Brexit: A no-deal pork summary
As the Brexit deadline approaches, use this information to understand the potential impact a no-deal Brexit scenario could have on the UK pork sector.
No-deal Brexit explained
Recent AHDB analysis concerning a no-deal situation has renewed relevance as the UK draws closer to another Brexit deadline. Previously published material covering the possible implications of leaving without a deal can be found below.
The UK is a net importer of pig meat products, particularly processed pork. However, considerable volumes of pig meat products are both imported from, and exported to the EU. Under a no deal situation, proposed UK tariffs mean there will be significant differences in the tariffs for imports to the UK, and for exports into the EU. These differences will bring a number of challenges for the industry.
- Import tariffs are proposed on most pig meat products, at a rate lower than the EU’s existing external tariffs.
- Although pig meat imports are unlikely to change dramatically in the first few months after Brexit, it is expected that the market will adjust over time, perhaps to accommodate more competitively priced pork from outside the EU.
- Products exported to the EU face a more difficult situation, which may have an effect on profitability. There may be particular difficulty for those exporting sow carcases due to limited alternative markets.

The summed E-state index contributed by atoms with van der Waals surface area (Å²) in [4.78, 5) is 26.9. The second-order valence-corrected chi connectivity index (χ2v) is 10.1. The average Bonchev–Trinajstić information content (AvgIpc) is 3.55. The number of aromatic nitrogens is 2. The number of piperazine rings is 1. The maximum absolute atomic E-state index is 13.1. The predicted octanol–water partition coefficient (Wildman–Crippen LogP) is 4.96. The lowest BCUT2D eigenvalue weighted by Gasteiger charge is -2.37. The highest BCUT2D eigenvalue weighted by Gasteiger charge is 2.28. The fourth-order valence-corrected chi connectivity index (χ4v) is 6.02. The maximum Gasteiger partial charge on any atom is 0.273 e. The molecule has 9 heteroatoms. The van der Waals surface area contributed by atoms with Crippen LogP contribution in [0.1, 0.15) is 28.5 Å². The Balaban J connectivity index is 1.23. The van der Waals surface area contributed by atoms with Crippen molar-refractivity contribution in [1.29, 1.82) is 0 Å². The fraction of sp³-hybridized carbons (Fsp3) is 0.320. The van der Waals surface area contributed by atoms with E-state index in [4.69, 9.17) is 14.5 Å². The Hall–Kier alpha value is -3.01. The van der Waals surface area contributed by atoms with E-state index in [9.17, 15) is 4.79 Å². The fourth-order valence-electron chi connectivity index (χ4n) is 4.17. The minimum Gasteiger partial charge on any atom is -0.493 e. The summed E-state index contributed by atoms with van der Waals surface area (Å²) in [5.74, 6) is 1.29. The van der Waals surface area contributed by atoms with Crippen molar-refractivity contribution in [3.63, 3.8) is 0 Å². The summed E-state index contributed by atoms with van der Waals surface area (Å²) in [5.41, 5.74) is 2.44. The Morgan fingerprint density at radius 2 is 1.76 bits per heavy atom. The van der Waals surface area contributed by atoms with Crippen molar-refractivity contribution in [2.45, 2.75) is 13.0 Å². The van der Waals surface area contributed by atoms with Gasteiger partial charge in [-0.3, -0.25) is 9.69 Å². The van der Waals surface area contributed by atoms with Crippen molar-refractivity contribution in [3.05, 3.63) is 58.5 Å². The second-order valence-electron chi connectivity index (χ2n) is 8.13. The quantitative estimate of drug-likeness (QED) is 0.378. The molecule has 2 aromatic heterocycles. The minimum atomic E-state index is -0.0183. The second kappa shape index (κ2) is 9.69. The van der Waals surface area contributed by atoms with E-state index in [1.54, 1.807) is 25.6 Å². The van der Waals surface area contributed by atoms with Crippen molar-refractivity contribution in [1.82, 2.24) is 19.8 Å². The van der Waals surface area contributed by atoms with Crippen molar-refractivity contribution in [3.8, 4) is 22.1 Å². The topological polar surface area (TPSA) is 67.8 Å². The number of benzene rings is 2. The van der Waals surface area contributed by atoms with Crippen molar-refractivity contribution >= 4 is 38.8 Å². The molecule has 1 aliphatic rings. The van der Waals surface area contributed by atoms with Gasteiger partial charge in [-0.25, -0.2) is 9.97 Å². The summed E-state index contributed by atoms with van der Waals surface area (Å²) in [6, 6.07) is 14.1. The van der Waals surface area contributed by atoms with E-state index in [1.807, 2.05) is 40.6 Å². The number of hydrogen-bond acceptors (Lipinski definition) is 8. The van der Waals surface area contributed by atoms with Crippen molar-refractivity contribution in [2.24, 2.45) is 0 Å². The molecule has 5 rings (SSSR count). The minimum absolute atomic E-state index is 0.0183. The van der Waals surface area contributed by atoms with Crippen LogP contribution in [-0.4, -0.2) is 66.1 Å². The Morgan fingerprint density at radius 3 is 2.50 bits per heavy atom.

- Pig farms could see their Farm Business Income (FBI) fall by 42% in 2022 even if there is a free trade deal with the EU.
- Under a no-deal Brexit scenario, where trade with the EU will be subject to WTO tariffs, FBIs could be over £10,000 in the red according to our report Horizon: Understanding Brexit - An impact assessment for England farm types.
In this episode, we talk about the potential impact of a no-deal Brexit. It was recorded before the announcement of a new deal on 17 October, which still needs to be passed by both UK and EU parliaments and so leaves no-deal as a possibility.
We hear from Angela Christison, Strategy Director (Pork), Duncan Wyatt, Lead Analyst for red meat, and Liam Byrne, Head of Meat Marketing.